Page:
Architectural Record BE - Building Enclosure

Managing Daylight with Automated Solar Control

Motorized shades lead to sustainable solutions
[ Page 4 of 6 ]         
Sponsored by Draper, Inc.

Importance of Fabric Selection

It is important to note that while designers often select the fabric for a shading system based on its color, that color has important ramifications for solar control and daylight management. Failure to appreciate the potential of color in this respect can lead to not only wasting its potential benefits, but actually having adverse effects, such as creating glare at workstations and making interior spaces unnecessarily hot or cold.

The amount of solar energy and heat gain that enters a space through a window will be dependent on the type and color of the fabric chosen. Every fabric has three properties: solar absorption, solar reflection, and solar transmittance.

Solar absorption is the amount of solar radiation absorbed by the fabric. Solar reflection is the amount of solar radiation reflected back out of the space by the fabric. Solar transmittance is the amount of solar radiation that passes through the fabric into the interior of the space. These are the three ways that a shade can manage solar energy. When added together these always equal 100 percent.

Each type of fabric will have differences and hence advantages and disadvantages in managing solar energy. There are four properties of shade fabrics and openness factors. Dark color fabrics generally have the greatest solar absorption and least reflection, which normally enables them to provide better glare control. Darker color fabrics also provide a better view to the outside, and make it easier to view inside at night. Light colors, on the other hand, have a higher solar reflection, and a lower solar absorption compared to darker colored fabrics. They do not afford as clear a view to the outside as darker color fabrics, and they are harder to view through at night.

Importance of Fabric Selection

Image courtesy of Draper, Inc.

 

There is a type of hybrid fabric, however, called a duplex fabric that provides the best of both of both worlds: a high solar reflection factor along with good visibility. The inside of the fabric is a dark color, and the outside of the fabric facing the glass is either white, a light color, or metalized. The combination of these two features allows greater visibility and greater solar protection, along with glare control and heat control.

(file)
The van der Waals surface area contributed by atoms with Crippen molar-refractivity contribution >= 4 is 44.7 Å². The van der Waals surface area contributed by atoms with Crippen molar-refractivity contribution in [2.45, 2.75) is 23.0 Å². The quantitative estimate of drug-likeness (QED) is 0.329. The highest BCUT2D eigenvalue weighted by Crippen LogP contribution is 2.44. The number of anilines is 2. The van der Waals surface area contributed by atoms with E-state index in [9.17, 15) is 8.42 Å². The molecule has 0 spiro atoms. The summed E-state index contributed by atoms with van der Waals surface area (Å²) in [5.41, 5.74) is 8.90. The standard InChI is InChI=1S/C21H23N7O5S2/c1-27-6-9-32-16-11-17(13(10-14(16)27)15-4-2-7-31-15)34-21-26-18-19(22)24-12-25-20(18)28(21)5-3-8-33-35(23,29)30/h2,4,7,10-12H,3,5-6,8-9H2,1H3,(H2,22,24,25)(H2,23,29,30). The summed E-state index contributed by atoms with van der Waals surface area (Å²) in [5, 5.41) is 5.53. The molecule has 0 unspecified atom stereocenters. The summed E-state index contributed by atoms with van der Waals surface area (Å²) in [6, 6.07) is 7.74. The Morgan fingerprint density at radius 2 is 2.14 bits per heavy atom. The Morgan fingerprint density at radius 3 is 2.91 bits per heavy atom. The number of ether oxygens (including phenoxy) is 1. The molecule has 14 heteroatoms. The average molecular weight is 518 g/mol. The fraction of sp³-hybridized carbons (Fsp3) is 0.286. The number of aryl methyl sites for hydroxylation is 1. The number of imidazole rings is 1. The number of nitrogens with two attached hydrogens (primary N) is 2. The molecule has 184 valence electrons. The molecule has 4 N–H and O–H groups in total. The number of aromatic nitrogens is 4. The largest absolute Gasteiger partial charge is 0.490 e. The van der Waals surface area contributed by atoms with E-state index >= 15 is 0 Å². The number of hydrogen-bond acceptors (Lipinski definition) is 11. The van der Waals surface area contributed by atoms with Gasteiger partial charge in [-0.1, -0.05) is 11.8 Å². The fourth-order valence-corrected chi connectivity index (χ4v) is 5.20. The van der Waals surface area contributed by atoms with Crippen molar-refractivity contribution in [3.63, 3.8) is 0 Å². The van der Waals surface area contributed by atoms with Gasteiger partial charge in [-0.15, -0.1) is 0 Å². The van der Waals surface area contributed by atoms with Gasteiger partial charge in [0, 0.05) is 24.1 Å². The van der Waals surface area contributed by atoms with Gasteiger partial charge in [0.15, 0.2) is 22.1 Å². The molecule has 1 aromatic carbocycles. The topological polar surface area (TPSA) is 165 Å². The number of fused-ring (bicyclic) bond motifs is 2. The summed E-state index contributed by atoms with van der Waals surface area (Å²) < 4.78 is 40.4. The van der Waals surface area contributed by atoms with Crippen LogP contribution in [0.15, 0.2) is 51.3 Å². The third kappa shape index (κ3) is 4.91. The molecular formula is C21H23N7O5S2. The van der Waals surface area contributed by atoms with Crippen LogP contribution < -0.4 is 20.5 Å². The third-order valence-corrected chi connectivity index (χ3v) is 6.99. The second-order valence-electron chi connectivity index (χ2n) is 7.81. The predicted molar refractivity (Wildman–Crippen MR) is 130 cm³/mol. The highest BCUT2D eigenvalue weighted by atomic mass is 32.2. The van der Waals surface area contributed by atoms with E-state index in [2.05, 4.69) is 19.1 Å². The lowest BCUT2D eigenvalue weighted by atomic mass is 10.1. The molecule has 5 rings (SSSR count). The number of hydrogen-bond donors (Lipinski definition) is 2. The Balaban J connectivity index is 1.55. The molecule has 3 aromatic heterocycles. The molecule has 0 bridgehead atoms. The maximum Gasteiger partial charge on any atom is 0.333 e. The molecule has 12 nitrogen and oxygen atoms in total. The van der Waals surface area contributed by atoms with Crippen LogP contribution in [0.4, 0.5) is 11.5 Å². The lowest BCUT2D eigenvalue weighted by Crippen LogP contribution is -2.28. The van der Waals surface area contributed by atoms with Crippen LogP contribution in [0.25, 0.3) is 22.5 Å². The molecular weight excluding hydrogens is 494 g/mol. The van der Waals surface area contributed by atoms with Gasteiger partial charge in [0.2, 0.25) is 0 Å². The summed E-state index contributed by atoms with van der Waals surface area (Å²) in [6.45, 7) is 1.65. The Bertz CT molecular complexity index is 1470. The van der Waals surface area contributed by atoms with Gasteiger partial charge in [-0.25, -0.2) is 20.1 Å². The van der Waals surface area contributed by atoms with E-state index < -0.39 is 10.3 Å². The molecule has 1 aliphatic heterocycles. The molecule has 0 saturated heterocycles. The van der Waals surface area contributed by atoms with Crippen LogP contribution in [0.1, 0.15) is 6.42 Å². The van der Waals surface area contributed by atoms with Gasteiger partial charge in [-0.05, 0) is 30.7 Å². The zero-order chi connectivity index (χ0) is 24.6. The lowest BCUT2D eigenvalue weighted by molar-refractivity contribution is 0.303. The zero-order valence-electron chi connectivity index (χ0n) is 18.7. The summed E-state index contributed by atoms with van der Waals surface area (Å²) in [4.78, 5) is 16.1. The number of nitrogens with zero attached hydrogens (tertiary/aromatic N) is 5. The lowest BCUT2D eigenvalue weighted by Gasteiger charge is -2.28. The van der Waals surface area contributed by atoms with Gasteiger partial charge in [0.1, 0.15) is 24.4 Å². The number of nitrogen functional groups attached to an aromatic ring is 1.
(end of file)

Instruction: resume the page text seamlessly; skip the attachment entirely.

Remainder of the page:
Another factor to consider in fabric selection is openness. Openness refers to the amount of the material’s open and/or closed space, that is, the density of its weave. A shade with low openness reflects more infrared rays, offers the best glare reduction and the greatest privacy during daytime hours. Designers looking for a fabric that affords a better view without reflecting as much infrared heat, while admitting more natural light into the building, should opt for a fabric with a high degree of openness; that is, a less dense fabric.

Image courtesy of Draper, Inc.

 

To put it succinctly, openness selection should be based on building position, geographical location or exposure area, office activity, elevation, and view, either clear or obstructed. In the accompanying map, there are recommendations for the window shade openness factor to control glare and work station reflections, for UV protection and for better view-through capabilities based on location.

Image courtesy oc Draper, Inc.

 

Fenestration Data

Designers should look to manufacturers for the following information about their products, which proves to be quite useful in specifying shading systems that control light and heat, view and privacy, and glare level.
 

  • Solar transmittance (TS), reflectance (RS), and absorptance (AS) add up to 100%, indicating that all the sun's energy striking the shade is reflected, absorbed, or passed through.
  • Visible transmittance (TV) indicates the amount of glare likely to be perceived.
  • Openness factor (OF) concerns the density of the weave.
  • Shading coefficients (SC) indicate shading efficiency.

Further, manufacturers often have computerized tools to enable proper fabric selection based on the above-mentioned factors.

 

[ Page 4 of 6 ]         

Notice

Academies